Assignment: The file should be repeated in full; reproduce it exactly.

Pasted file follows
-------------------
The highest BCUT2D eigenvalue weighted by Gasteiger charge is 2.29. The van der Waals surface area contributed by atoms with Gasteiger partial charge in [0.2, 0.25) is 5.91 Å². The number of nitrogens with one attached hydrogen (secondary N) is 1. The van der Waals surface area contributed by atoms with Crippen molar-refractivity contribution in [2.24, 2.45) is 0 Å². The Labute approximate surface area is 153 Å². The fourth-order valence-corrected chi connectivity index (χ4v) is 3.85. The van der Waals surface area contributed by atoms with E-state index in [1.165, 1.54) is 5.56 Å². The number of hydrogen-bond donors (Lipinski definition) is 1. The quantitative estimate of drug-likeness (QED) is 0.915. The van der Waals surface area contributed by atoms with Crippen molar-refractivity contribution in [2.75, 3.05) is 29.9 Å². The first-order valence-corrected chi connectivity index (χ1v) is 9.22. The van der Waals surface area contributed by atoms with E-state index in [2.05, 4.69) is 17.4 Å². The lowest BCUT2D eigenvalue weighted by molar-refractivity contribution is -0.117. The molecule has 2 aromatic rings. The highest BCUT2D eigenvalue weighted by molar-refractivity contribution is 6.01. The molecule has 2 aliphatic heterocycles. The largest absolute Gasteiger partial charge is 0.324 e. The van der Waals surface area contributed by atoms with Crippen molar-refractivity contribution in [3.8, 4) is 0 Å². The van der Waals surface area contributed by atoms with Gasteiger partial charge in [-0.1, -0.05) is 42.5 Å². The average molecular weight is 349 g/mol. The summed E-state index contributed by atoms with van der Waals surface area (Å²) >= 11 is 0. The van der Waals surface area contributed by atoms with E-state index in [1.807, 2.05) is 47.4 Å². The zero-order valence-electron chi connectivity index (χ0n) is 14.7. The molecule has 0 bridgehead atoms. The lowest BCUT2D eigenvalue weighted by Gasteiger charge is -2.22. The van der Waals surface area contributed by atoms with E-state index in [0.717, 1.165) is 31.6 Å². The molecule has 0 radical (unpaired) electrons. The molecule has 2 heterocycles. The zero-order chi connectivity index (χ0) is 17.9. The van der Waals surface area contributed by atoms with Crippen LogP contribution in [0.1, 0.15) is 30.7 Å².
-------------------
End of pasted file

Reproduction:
The highest BCUT2D eigenvalue weighted by Gasteiger charge is 2.29. The van der Waals surface area contributed by atoms with Gasteiger partial charge in [0.2, 0.25) is 5.91 Å². The number of nitrogens with one attached hydrogen (secondary N) is 1. The van der Waals surface area contributed by atoms with Crippen molar-refractivity contribution in [2.24, 2.45) is 0 Å². The Labute approximate surface area is 153 Å². The fourth-order valence-corrected chi connectivity index (χ4v) is 3.85. The van der Waals surface area contributed by atoms with E-state index in [1.165, 1.54) is 5.56 Å². The number of hydrogen-bond donors (Lipinski definition) is 1. The quantitative estimate of drug-likeness (QED) is 0.915. The van der Waals surface area contributed by atoms with Crippen molar-refractivity contribution in [2.75, 3.05) is 29.9 Å². The first-order valence-corrected chi connectivity index (χ1v) is 9.22. The van der Waals surface area contributed by atoms with E-state index in [2.05, 4.69) is 17.4 Å². The lowest BCUT2D eigenvalue weighted by molar-refractivity contribution is -0.117. The molecule has 2 aromatic rings. The highest BCUT2D eigenvalue weighted by molar-refractivity contribution is 6.01. The molecule has 2 aliphatic heterocycles. The largest absolute Gasteiger partial charge is 0.324 e. The van der Waals surface area contributed by atoms with Crippen molar-refractivity contribution in [3.8, 4) is 0 Å². The van der Waals surface area contributed by atoms with Gasteiger partial charge in [-0.1, -0.05) is 42.5 Å². The average molecular weight is 349 g/mol. The summed E-state index contributed by atoms with van der Waals surface area (Å²) >= 11 is 0. The van der Waals surface area contributed by atoms with E-state index in [1.807, 2.05) is 47.4 Å². The zero-order valence-electron chi connectivity index (χ0n) is 14.7. The molecule has 0 bridgehead atoms. The lowest BCUT2D eigenvalue weighted by Gasteiger charge is -2.22. The van der Waals surface area contributed by atoms with E-state index in [0.717, 1.165) is 31.6 Å². The molecule has 0 radical (unpaired) electrons. The molecule has 2 heterocycles. The zero-order chi connectivity index (χ0) is 17.9. The van der Waals surface area contributed by atoms with Crippen LogP contribution in [0.1, 0.15) is 30.7 Å².